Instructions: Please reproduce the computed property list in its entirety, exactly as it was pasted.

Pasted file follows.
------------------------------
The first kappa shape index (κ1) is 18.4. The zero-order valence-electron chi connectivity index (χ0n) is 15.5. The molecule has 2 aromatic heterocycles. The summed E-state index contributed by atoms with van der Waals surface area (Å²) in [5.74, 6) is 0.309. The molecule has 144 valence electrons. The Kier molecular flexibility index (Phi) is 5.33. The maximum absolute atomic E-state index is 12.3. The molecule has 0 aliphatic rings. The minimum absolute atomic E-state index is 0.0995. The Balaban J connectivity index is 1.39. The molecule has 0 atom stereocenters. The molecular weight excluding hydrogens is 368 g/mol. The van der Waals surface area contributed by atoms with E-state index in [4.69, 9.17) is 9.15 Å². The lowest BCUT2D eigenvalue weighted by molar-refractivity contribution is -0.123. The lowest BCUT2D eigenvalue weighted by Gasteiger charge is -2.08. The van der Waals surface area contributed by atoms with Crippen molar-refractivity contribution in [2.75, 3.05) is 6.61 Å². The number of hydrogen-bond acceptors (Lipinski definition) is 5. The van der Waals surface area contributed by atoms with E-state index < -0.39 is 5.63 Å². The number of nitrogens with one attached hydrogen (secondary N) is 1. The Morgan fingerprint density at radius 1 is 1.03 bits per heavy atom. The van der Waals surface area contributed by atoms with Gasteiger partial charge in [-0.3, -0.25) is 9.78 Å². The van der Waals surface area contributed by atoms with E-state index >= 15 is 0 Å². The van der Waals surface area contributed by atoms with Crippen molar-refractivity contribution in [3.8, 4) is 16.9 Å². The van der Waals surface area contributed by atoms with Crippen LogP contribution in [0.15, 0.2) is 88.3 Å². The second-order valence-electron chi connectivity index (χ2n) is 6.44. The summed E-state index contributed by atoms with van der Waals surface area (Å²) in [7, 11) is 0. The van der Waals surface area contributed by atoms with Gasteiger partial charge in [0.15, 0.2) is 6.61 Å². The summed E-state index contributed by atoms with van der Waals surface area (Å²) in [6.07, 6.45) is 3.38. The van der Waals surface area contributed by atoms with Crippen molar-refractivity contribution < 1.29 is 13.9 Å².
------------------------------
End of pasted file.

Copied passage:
The first kappa shape index (κ1) is 18.4. The zero-order valence-electron chi connectivity index (χ0n) is 15.5. The molecule has 2 aromatic heterocycles. The summed E-state index contributed by atoms with van der Waals surface area (Å²) in [5.74, 6) is 0.309. The molecule has 144 valence electrons. The Kier molecular flexibility index (Phi) is 5.33. The maximum absolute atomic E-state index is 12.3. The molecule has 0 aliphatic rings. The minimum absolute atomic E-state index is 0.0995. The Balaban J connectivity index is 1.39. The molecule has 0 atom stereocenters. The molecular weight excluding hydrogens is 368 g/mol. The van der Waals surface area contributed by atoms with E-state index in [4.69, 9.17) is 9.15 Å². The lowest BCUT2D eigenvalue weighted by molar-refractivity contribution is -0.123. The lowest BCUT2D eigenvalue weighted by Gasteiger charge is -2.08. The van der Waals surface area contributed by atoms with Crippen molar-refractivity contribution in [2.75, 3.05) is 6.61 Å². The number of hydrogen-bond acceptors (Lipinski definition) is 5. The van der Waals surface area contributed by atoms with E-state index < -0.39 is 5.63 Å². The number of nitrogens with one attached hydrogen (secondary N) is 1. The Morgan fingerprint density at radius 1 is 1.03 bits per heavy atom. The van der Waals surface area contributed by atoms with Gasteiger partial charge in [-0.3, -0.25) is 9.78 Å². The van der Waals surface area contributed by atoms with E-state index >= 15 is 0 Å². The van der Waals surface area contributed by atoms with Crippen molar-refractivity contribution in [3.8, 4) is 16.9 Å². The van der Waals surface area contributed by atoms with Crippen LogP contribution in [0.15, 0.2) is 88.3 Å². The second-order valence-electron chi connectivity index (χ2n) is 6.44. The summed E-state index contributed by atoms with van der Waals surface area (Å²) in [7, 11) is 0. The van der Waals surface area contributed by atoms with Gasteiger partial charge in [0.15, 0.2) is 6.61 Å². The summed E-state index contributed by atoms with van der Waals surface area (Å²) in [6.07, 6.45) is 3.38. The van der Waals surface area contributed by atoms with Crippen molar-refractivity contribution < 1.29 is 13.9 Å².